The origins of this book lie in a course on Euclidean Geometry given at the third year level at Memorial University, he explained. Although the students in the course had studied Trigonometry and basic Euclidean Geometry in high school, he said he found that they had forgotten most of it, and so had to review it. They had no adequate source materials available to them, hence, the genesis of this book. This book contains over 200 problems, of which, most have solutions given.

Added to the work are some modern results.

The sections on Remarkable Concurrencies and Remarkable Bisections contain some of Dr. Shawyer’s own work.

This book should prove useful to students at high school and undergraduate levels who have an interest in the various mathematics competitions. These competitions act as a stimulus to many students, who enjoy problem solving. He has been involved in helping in such events for many years, and said he still find it such an enjoyable occasion when students are having enjoyment solving mathematical problems.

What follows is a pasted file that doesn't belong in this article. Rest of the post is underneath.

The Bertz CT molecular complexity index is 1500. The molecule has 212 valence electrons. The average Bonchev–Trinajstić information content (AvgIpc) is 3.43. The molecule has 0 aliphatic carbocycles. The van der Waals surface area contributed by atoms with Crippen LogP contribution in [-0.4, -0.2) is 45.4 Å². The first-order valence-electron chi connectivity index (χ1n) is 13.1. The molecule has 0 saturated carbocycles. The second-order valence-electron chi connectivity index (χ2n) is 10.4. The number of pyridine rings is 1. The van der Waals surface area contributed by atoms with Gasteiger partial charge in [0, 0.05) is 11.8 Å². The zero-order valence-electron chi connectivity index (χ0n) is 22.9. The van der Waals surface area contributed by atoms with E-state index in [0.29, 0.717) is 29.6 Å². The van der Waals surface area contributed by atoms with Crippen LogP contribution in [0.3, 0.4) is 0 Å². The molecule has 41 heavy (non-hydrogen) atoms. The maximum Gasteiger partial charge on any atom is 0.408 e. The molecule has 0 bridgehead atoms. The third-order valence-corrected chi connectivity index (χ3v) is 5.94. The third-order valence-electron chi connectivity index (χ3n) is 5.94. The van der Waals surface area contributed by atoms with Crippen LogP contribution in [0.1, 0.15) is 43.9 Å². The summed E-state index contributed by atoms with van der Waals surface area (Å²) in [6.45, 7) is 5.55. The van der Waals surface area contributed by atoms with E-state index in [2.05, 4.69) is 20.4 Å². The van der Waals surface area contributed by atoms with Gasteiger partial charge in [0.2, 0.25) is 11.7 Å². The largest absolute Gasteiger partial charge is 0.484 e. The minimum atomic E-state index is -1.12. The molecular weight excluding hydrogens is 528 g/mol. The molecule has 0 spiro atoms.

Dr. Shawyer said he is deeply indebted to his many colleagues and students who have made his career so enjoyable.

“In particular, many thanks are due to the students of the fall 1993 class, who first used an early version of this book and who helped to eliminate many typographical errors. In particular I would like to thank Gerry McGrath and Trevor Young who handed in lists of such errors. Thanks are also due to students in subsequent classes for finding other typographical errors.

“I would particularly like to thank my colleagues, Dr. Michael Parmenter and Afework Solomon, who have also taught the course, and have contributed considerably to the improvement of several sections; and also Dr. Danny Dyer, who used an earlier version of this book when at the University of Regina. Mr. Solomon was also of great assistance in the proofreading of the draft of this book.”



Dear Gladys: Letters from Over There

By Dr. Gladys Osmond

“As long as I have my eyes, the use of my hands, and as long as my brain still works, I'll be writing to soldiers.” – Gladys Osmond

Gladys Osmond wrote her first letter to a Canadian soldier serving overseas in 1983. She went on to found the Granny Brigade, a group that has written to countless Canadian soldiers, sailors, and air force personnel serving in all parts of the world.